On the afternoon of this same day Tom Delamere strolled into the hotel, and soon gravitated to the bar, where he was a frequent visitor. Young men of leisure spent much of their time around the hotel, and no small part of it in the bar. Delamere had been to the club, but had avoided the card-room. Time hanging heavy on his hands, he had sought the hotel in the hope that some form of distraction might present itself.

“Have you heard the latest, Mr. Delamere?” asked the bartender, as he mixed a cocktail for his customer.

“No, Billy; what is it?”

“There’s to be a big cakewalk upstairs tonight. The No’the’n gentlemen an’ ladies who are down here to see about the new cotton fact’ry want to study the nigger some more, and the boss has got up a cakewalk for ’em, ’mongst the waiters and chambermaids, with a little outside talent.”

“Is it to be public?” asked Delamere.

“Oh, no, not generally, but friends of the house won’t be barred out. The clerk’ll fix it for you. Ransom, the head waiter, will be floor manager.”

Delamere was struck with a brilliant idea. The more he considered it, the brighter it seemed. Another cocktail imparted additional brilliancy to the conception. He had been trying, after a feeble fashion, to keep his promise to Clara, and was really suffering from lack of excitement.

He left the barroom, found the head waiter, held with him a short conversation, and left in his intelligent and itching palm a piece of money.

The cakewalk was a great success. The most brilliant performer was a late arrival, who made his appearance just as the performance was about to commence. The newcomer was dressed strikingly, the conspicuous features of his attire being a long blue coat with brass buttons and a pair of plaid trousers. He was older, too, than the other participants, which made his agility the more remarkable. His partner was a new chambermaid, who had just come to town, and whom the head waiter introduced to the newcomer upon his arrival. The cake was awarded to this couple by a unanimous vote. The man presented it to his partner with a grandiloquent flourish, and returned thanks in a speech which sent the Northern visitors into spasms of delight at the quaintness of the darky dialect and the darky wit. To cap the climax, the winner danced a buck dance with a skill and agility that brought a shower of complimentary silver, which he gathered up and passed to the head waiter.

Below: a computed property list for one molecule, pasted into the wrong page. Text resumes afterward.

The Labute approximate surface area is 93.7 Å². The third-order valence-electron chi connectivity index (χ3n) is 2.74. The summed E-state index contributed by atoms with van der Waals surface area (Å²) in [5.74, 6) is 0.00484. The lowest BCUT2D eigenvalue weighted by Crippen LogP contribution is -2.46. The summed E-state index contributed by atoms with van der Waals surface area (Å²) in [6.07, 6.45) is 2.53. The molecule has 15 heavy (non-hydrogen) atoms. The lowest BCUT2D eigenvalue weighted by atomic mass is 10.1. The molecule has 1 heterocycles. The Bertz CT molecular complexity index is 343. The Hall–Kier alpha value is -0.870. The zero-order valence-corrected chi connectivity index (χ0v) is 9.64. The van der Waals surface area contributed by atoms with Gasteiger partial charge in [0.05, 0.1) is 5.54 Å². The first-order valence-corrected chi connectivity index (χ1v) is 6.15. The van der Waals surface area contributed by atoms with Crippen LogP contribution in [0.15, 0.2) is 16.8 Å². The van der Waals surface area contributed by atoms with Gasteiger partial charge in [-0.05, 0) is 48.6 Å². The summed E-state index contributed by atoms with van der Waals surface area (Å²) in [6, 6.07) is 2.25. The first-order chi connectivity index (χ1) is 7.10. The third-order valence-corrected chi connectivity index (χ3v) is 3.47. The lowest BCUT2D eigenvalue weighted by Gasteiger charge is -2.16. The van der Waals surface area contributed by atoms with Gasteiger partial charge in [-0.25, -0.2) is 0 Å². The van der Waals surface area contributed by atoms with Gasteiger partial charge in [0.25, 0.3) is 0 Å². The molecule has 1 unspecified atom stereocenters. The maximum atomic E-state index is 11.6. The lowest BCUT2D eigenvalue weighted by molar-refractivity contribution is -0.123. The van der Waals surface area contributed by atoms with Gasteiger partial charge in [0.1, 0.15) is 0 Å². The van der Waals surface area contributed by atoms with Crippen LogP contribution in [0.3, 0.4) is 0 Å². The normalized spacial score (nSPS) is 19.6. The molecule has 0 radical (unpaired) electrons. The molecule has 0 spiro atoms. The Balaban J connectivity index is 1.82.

Ellis was off duty for the evening. Not having ventured to put in an appearance at Carteret’s since his last rebuff, he found himself burdened with a superfluity of leisure, from which he essayed to find relief by dropping into the hotel office at about nine o’clock. He was invited up to see the cakewalk, which he rather enjoyed, for there was some graceful dancing and posturing. But the grotesque contortions of one participant had struck him as somewhat overdone, even for the comical type of negro. He recognized the fellow, after a few minutes’ scrutiny, as the body-servant of old Mr. Delamere. The man’s present occupation, or choice of diversion, seemed out of keeping with his employment as attendant upon an invalid old gentleman, and strangely inconsistent with the gravity and decorum which had been so noticeable when this agile cakewalker had served as butler at Major Carteret’s table, upon the occasion of the christening dinner. There was a vague suggestion of unreality about this performance, too, which Ellis did not attempt to analyze, but which recurred vividly to his memory upon a subsequent occasion.

Ellis had never pretended to that intimate knowledge of negro thought and character by which some of his acquaintances claimed the ability to fathom every motive of a negro’s conduct, and predict in advance what anyone of the darker race would do under a given set of circumstances. He would not have believed that a white man could possess two so widely varying phases of character; but as to negroes, they were as yet a crude and undeveloped race, and it was not safe to make predictions concerning them. No one could tell at what moment the thin veneer of civilization might peel off and reveal the underlying savage.